Trackhouse Racing picks up additional sponsorship from Kubota

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Trackhouse Racing announced Friday that it has picked up additional sponsorship for drivers Ross Chastain and Daniel Suarez from Kubota Tractor Corp. for the 2023 season.

Kubota sponsored Chastain’s No. 1 Chevrolet last October at Homestead-Miami Speedway. It is expanding its sponsorship to six races for the new season.

Chastain will race with Kubota sponsorship at Auto Club Speedway, Phoenix Raceway, New Hampshire Motor Speedway, Kansas Speedway and Homestead-Miami. Suarez’s Chevrolet will carry Kubota livery at Texas Motor Speedway.

MORE: Friday 5: Legacy seeks breakout year in 2023

The team also announced that a $10,000 donation will be made to Farmer Veteran Coalition for each Kubota-sponsored race in which Chastain finishes in the top 10. The FVC assists military veterans and current armed services members who have an interest in farming.

“The sponsorship from Kubota is especially meaningful to me because it allows me to use my platform to shine a bright light on agriculture and on the men and women who work so hard to feed all of us,” said Chastain, whose family owns a Florida watermelon farm.

 

Friday 5: Legacy MC seeks to stand out as Trackhouse did in ’22

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While the celebration continued after Erik Jones’ Southern 500 victory last September, executives of what is now Legacy MC already were looking ahead.

“(September) and October, decisions we make on people are going to affect how we race next (February), March and April,” Mike Beam, team president, told NBC Sports that night.

Noah Gragson had been announced as the team’s second driver for 2023 less than a month before Jones’ win. 

But bigger news was to come. 

The team announced Nov. 4 that Jimmie Johnson would become a co-owner, lifting the profile of a team that carries Richard Petty’s No. 43 on Jones’ cars.

As February approaches and racing resumes, a question this season is how far can Legacy MC climb. Can this team mimic the breakout season Trackhouse Racing had last year?

“I think everybody looks for Trackhouse for … maybe the way of doing things a bit different,” Jones told NBC Sports. “Obviously, starting with the name. We’ve kind of gone that same direction with Legacy MC and then on down from there, kind of how a program can be built and run in a short amount of time.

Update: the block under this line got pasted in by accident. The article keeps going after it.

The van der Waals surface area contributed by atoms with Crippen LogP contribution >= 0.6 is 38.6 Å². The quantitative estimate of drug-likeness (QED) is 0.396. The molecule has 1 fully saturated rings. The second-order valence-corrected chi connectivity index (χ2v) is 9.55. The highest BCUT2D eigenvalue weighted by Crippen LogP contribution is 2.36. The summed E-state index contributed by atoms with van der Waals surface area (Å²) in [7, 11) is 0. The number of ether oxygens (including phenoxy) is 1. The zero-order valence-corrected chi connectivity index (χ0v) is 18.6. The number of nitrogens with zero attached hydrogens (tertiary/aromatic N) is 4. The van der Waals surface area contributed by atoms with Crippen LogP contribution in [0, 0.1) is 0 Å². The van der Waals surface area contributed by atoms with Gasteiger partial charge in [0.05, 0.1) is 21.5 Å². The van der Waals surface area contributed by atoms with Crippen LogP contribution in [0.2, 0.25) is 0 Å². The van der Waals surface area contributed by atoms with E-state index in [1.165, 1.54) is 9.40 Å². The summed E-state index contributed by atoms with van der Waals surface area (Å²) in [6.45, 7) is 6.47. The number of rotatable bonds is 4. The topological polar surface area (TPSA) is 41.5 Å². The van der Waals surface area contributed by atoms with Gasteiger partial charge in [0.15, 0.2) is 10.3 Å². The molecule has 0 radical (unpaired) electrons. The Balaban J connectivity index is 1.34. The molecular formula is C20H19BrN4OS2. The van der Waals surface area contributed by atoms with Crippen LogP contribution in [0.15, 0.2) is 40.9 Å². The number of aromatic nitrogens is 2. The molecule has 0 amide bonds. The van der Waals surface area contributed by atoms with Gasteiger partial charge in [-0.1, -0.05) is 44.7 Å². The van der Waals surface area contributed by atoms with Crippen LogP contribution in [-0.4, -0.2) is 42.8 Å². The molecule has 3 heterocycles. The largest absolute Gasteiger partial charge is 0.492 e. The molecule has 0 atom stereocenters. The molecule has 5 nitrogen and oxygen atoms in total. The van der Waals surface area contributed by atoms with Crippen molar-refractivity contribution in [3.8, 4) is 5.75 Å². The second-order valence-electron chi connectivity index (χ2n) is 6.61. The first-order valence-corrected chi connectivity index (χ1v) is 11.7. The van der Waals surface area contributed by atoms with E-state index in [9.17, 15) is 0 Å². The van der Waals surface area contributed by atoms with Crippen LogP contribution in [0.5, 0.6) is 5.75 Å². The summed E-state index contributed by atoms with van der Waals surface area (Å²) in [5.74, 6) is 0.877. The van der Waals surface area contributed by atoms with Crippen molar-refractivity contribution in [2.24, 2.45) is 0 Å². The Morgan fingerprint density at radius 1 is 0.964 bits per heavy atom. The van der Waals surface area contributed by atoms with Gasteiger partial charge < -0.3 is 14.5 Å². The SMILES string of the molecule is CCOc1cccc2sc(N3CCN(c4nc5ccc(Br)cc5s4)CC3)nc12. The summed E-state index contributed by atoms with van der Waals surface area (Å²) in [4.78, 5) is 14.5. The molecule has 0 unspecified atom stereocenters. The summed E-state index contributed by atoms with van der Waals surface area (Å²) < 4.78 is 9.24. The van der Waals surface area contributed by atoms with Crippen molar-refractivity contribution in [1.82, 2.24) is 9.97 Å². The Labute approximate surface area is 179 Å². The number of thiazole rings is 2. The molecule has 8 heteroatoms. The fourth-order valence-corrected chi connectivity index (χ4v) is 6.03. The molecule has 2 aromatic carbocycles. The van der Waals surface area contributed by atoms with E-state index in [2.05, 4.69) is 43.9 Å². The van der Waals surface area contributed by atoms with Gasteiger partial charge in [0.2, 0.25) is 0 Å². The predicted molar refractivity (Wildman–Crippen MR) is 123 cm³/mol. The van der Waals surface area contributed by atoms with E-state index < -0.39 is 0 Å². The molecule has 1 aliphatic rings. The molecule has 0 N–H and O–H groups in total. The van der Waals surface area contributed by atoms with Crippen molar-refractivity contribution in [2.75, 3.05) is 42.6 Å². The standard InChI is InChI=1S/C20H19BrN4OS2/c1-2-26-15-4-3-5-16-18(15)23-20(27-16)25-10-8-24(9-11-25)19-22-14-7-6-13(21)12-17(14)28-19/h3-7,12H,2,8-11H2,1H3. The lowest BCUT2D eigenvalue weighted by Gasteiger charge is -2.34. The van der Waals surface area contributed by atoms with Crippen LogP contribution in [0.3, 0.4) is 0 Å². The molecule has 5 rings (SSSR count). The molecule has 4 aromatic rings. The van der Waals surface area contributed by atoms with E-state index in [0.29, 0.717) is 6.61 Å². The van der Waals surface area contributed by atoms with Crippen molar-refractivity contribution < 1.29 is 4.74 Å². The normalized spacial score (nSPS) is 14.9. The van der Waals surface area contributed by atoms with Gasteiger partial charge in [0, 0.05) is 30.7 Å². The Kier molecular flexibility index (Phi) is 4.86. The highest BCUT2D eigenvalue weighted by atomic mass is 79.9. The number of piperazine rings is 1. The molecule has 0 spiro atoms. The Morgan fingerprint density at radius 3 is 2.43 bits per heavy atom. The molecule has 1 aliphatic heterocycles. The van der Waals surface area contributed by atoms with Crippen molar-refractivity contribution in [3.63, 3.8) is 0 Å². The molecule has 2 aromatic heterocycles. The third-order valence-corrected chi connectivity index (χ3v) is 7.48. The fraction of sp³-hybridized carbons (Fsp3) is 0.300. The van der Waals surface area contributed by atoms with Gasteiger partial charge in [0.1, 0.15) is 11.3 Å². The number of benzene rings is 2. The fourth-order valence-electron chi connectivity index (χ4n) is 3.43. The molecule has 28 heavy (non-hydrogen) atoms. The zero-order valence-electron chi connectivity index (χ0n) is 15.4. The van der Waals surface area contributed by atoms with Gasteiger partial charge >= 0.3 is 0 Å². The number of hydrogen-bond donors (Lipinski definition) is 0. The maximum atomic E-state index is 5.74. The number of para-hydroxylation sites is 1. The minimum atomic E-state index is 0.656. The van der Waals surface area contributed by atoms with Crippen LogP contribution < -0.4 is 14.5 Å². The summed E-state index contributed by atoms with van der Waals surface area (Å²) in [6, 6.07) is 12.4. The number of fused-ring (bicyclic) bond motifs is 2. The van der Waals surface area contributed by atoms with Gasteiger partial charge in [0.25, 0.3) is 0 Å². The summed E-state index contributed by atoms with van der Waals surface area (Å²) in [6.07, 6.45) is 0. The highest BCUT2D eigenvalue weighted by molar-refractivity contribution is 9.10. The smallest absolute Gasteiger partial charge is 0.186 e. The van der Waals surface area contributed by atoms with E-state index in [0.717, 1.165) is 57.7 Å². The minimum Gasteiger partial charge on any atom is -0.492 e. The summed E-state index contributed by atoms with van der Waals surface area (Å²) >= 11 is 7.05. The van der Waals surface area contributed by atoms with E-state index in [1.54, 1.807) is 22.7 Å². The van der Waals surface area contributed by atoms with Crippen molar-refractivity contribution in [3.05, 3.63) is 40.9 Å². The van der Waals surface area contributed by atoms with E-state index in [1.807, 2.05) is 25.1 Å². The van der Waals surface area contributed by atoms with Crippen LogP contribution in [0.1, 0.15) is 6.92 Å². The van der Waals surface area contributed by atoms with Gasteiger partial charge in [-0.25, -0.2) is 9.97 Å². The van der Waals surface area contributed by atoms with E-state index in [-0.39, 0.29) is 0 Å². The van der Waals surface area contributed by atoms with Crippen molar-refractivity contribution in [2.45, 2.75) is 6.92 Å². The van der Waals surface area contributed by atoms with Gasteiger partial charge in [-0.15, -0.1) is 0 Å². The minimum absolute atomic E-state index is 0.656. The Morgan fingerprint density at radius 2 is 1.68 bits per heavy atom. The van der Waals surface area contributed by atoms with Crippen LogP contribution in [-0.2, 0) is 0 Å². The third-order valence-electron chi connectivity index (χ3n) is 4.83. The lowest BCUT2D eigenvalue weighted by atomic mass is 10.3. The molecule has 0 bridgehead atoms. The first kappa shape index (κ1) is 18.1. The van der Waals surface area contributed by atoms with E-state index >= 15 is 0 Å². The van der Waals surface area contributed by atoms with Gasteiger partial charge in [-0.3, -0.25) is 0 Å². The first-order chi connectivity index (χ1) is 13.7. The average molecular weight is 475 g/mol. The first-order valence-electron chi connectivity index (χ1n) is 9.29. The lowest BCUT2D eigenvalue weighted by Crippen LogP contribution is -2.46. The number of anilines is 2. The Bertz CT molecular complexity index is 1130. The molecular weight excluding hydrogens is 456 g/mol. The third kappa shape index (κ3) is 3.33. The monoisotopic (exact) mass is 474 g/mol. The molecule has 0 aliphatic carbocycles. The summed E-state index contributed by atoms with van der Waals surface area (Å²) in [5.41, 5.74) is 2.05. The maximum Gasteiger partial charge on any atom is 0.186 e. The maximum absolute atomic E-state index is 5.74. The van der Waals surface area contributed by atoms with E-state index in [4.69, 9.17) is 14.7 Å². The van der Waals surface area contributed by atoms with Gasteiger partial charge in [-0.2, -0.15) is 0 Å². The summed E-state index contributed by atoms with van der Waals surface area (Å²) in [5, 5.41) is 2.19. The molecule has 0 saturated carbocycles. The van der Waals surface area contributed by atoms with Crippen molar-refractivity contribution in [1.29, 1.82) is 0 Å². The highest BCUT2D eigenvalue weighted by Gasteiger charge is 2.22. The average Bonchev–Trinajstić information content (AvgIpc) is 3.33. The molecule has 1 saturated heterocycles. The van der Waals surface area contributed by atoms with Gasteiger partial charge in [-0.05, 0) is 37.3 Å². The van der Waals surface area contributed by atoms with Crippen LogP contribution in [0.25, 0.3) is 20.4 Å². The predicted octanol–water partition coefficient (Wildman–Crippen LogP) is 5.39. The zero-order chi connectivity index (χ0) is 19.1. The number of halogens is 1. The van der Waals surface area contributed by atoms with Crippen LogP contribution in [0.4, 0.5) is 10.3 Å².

“There’s some growth in the back end that we still have to do to probably be totally to that level, but our goal is definitely to be on that same trajectory that Trackhouse was over the last two seasons.”

Trackhouse Racing debuted in 2021 with Daniel Suarez. He finished 25th in the points. The organization added Ross Chastain and several team members from Chip Ganassi Racing to form a two-car team last year. Chastain won two races and finished second in the points, while Suarez won once and was 10th in the standings. 

Legacy MC co-owner Maury Gallagher purchased a majority interest in Richard Petty Motorsports in December 2021 and merged the two teams. Jones won one race and placed 18th in points last year. Ty Dillon was winless, finishing 29th in points and was replaced by Gragson after the season. 

“Legitimately, we were a pretty new team last year coming in,” Jones said. “There were a handful of Richard Petty Motorsports guys who came over, but, for the most part, it was a brand new team.

“I think what we built in one year and done is similar to Trackhouse in their first year. I think maybe even we were a step ahead of where they were in their first year.”

Legacy MC looks for more with Jones, Gragson and Johnson, who will run a limited schedule this year. Johnson will seek to make the Daytona 500 field.

Jones said Johnson has infused the team with energy. Gragson has been trying to soak up as much as he can from Johnson.

Gragson told NBC Sports that having Johnson as a teammate is “going to be an incredible opportunity for a young guy like myself, first year in the Cup series, a rookie, to be able to lean on a seven-time champion.

“Incredible person, friend, mentor that Jimmie has become for myself. He’s probably going to be pretty over me by the time we get to the Daytona 500 because I just keep wearing him out with questions and trying … pick his brain.”

2. Kyle Busch’s impact

Car owner Richard Childress says that Kyle Busch already is making an impact at RCR.

Busch joins the organization after having spent the past 15 seasons driving for Joe Gibbs Racing. Busch will pilot the No. 8 Chevrolet for RCR this year.

He took part in a World Racing League endurance race at Circuit of the Americas in December with Austin Dillon and Sheldon Creed. The trio won one of those races.